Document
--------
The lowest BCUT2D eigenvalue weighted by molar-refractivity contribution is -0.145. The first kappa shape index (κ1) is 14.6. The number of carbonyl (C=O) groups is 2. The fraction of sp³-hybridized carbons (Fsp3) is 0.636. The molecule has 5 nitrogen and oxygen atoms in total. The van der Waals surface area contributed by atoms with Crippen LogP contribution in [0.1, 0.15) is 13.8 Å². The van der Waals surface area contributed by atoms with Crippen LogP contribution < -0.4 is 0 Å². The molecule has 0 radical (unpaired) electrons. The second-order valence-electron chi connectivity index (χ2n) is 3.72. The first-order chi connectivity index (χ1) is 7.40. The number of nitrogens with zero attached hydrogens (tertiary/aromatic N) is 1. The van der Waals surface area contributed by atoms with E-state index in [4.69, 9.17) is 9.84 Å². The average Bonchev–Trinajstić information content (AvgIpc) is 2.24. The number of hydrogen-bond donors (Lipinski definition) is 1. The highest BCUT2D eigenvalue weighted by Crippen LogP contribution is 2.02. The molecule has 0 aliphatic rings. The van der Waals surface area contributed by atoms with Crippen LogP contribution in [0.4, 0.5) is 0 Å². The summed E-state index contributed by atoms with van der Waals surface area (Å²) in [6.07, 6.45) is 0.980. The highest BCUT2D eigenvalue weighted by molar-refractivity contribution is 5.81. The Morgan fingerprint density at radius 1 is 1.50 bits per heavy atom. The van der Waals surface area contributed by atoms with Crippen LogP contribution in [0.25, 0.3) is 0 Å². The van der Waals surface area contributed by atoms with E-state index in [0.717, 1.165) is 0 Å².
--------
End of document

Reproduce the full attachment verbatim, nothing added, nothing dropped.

The lowest BCUT2D eigenvalue weighted by molar-refractivity contribution is -0.145. The first kappa shape index (κ1) is 14.6. The number of carbonyl (C=O) groups is 2. The fraction of sp³-hybridized carbons (Fsp3) is 0.636. The molecule has 5 nitrogen and oxygen atoms in total. The van der Waals surface area contributed by atoms with Crippen LogP contribution in [0.1, 0.15) is 13.8 Å². The van der Waals surface area contributed by atoms with Crippen LogP contribution < -0.4 is 0 Å². The molecule has 0 radical (unpaired) electrons. The second-order valence-electron chi connectivity index (χ2n) is 3.72. The first-order chi connectivity index (χ1) is 7.40. The number of nitrogens with zero attached hydrogens (tertiary/aromatic N) is 1. The van der Waals surface area contributed by atoms with E-state index in [4.69, 9.17) is 9.84 Å². The average Bonchev–Trinajstić information content (AvgIpc) is 2.24. The number of hydrogen-bond donors (Lipinski definition) is 1. The highest BCUT2D eigenvalue weighted by Crippen LogP contribution is 2.02. The molecule has 0 aliphatic rings. The van der Waals surface area contributed by atoms with Crippen LogP contribution in [0.4, 0.5) is 0 Å². The summed E-state index contributed by atoms with van der Waals surface area (Å²) in [6.07, 6.45) is 0.980. The highest BCUT2D eigenvalue weighted by molar-refractivity contribution is 5.81. The Morgan fingerprint density at radius 1 is 1.50 bits per heavy atom. The van der Waals surface area contributed by atoms with Crippen LogP contribution in [0.25, 0.3) is 0 Å². The van der Waals surface area contributed by atoms with E-state index in [0.717, 1.165) is 0 Å².